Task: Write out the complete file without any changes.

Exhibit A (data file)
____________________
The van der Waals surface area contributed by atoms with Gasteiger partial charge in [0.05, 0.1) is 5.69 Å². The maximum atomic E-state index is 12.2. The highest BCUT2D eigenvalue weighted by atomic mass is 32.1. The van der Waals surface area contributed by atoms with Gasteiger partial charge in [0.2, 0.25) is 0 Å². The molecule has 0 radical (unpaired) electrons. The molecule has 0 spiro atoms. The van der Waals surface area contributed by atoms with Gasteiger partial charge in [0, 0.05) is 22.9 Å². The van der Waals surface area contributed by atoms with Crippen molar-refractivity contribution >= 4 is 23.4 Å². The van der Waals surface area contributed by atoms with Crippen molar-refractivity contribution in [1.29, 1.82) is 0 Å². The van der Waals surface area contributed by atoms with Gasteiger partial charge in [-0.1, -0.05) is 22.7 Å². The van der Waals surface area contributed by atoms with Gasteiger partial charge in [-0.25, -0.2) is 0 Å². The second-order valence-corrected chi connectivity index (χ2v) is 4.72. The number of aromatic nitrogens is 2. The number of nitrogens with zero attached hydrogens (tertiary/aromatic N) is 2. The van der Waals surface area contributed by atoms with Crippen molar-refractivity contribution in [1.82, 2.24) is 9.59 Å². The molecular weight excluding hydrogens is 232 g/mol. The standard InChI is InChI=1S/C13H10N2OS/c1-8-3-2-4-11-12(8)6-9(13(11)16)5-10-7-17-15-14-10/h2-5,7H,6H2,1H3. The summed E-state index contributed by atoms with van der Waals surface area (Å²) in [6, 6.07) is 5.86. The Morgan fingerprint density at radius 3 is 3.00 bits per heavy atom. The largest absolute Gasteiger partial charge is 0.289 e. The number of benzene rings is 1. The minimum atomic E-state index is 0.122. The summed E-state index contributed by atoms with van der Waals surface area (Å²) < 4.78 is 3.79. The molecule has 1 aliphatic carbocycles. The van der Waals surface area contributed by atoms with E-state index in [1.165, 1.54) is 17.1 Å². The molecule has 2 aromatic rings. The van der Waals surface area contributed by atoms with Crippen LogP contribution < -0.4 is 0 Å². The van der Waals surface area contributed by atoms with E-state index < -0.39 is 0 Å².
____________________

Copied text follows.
The van der Waals surface area contributed by atoms with Gasteiger partial charge in [0.05, 0.1) is 5.69 Å². The maximum atomic E-state index is 12.2. The highest BCUT2D eigenvalue weighted by atomic mass is 32.1. The van der Waals surface area contributed by atoms with Gasteiger partial charge in [0.2, 0.25) is 0 Å². The molecule has 0 radical (unpaired) electrons. The molecule has 0 spiro atoms. The van der Waals surface area contributed by atoms with Gasteiger partial charge in [0, 0.05) is 22.9 Å². The van der Waals surface area contributed by atoms with Crippen molar-refractivity contribution >= 4 is 23.4 Å². The van der Waals surface area contributed by atoms with Crippen molar-refractivity contribution in [1.29, 1.82) is 0 Å². The van der Waals surface area contributed by atoms with Gasteiger partial charge in [-0.1, -0.05) is 22.7 Å². The van der Waals surface area contributed by atoms with Gasteiger partial charge in [-0.25, -0.2) is 0 Å². The second-order valence-corrected chi connectivity index (χ2v) is 4.72. The number of aromatic nitrogens is 2. The number of nitrogens with zero attached hydrogens (tertiary/aromatic N) is 2. The van der Waals surface area contributed by atoms with Crippen molar-refractivity contribution in [1.82, 2.24) is 9.59 Å². The molecular weight excluding hydrogens is 232 g/mol. The standard InChI is InChI=1S/C13H10N2OS/c1-8-3-2-4-11-12(8)6-9(13(11)16)5-10-7-17-15-14-10/h2-5,7H,6H2,1H3. The summed E-state index contributed by atoms with van der Waals surface area (Å²) in [6, 6.07) is 5.86. The Morgan fingerprint density at radius 3 is 3.00 bits per heavy atom. The largest absolute Gasteiger partial charge is 0.289 e. The number of benzene rings is 1. The minimum atomic E-state index is 0.122. The summed E-state index contributed by atoms with van der Waals surface area (Å²) < 4.78 is 3.79. The molecule has 1 aliphatic carbocycles. The van der Waals surface area contributed by atoms with E-state index in [1.165, 1.54) is 17.1 Å². The molecule has 2 aromatic rings. The van der Waals surface area contributed by atoms with Crippen LogP contribution < -0.4 is 0 Å². The van der Waals surface area contributed by atoms with E-state index < -0.39 is 0 Å².